Causes of Bloody Stools in Dogs

There are two causes of bloody stools in dogs. Melena is the blood that a dog has digested. It appears as a dark color. Hematochezia is thought to be fresh blood appearing in the stool. This is a more minor issue than melena. To diagnosis the true cause of a bloody stool in your dog, a veterinarian visit is necessary.

When you notice blood in the stool of your dog, you may also notice your dog lacking energy and experiencing instances of incontinence. Restricting food will stop the diarrhea and help the intestines heal. Parasitic infestation will be obvious because the diarrhea will not stop until the right medical treatment is given.

Other causes of bloody stools in dogs include infections, medications, foreign objects swallowed by the dog, and cancer. Hemorrhagic gastro enteritis is a metabolic disorder that can produce bloody stools in your dog. All of these, along with ingesting blood of heavy metal material, will bring about melena. When your dog is presenting bloody stools, also check for pale gums, lack of appetite, weight loss, and frequent thirst and urination. Get your dog to the vet as soon as possible as there are other problems that can be present.

Diarrhea that continues for more than 24 hours needs to be treated medically. First, you can try feeding a bland diet of potato and rice. It may help, but if not, call your vet.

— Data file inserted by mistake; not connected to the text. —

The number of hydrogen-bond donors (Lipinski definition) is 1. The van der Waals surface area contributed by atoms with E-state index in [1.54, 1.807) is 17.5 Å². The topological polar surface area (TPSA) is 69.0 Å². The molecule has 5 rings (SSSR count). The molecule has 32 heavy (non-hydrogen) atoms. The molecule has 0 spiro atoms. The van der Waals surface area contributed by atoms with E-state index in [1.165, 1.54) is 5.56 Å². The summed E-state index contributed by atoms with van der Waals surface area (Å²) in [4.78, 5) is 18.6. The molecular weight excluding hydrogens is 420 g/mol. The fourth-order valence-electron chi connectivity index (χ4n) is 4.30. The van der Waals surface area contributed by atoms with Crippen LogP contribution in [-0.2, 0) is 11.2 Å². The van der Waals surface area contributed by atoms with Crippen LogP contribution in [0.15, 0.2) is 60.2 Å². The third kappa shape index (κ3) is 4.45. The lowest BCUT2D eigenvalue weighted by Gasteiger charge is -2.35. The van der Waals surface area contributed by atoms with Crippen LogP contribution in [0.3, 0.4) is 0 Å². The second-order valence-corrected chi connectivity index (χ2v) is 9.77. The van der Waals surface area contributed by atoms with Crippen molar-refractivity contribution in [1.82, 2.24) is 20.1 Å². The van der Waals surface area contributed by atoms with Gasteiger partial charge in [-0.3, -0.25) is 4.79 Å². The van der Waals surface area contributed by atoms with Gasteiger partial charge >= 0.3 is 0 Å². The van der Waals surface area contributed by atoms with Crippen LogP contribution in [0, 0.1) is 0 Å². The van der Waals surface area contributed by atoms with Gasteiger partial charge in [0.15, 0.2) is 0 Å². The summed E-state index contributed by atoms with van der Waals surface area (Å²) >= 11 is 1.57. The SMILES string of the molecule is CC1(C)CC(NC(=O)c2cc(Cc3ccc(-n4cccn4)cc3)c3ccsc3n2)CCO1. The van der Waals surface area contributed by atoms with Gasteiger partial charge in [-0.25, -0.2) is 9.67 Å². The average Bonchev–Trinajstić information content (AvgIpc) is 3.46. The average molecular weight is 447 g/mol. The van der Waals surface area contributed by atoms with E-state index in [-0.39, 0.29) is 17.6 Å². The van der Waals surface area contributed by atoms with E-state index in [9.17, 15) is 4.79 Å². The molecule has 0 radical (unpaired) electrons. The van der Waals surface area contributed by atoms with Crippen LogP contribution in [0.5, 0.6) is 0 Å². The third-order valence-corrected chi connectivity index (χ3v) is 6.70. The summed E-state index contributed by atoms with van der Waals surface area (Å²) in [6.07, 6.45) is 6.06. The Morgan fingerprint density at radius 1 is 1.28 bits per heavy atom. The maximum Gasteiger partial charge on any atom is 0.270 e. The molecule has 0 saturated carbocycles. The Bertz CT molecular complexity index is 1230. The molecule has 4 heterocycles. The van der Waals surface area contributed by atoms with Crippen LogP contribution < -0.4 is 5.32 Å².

Your vet will conduct such tests as urinalysis, stool sample diagnosis, biochemical work up, ultrasound, X-rays, and blood tests. These are the tests needed to properly diagnose the reason for the bloody stools in your dog. Treatment will depend on the problem.

Some dogs can be treated at home if their condition is not severe. Particularly ill dogs will need to be kept overnight at the animal clinic. Once you have your dog back at home, you’ll most likely have dietary instructions from the vet. You need to follow these to the letter, as well as properly administer any medication your dog may have been prescribed. If there’s no improvement, call your vet for further guidance. In the meantime, provide a calm environment for your dog and make sure he gets plenty of rest to help heal.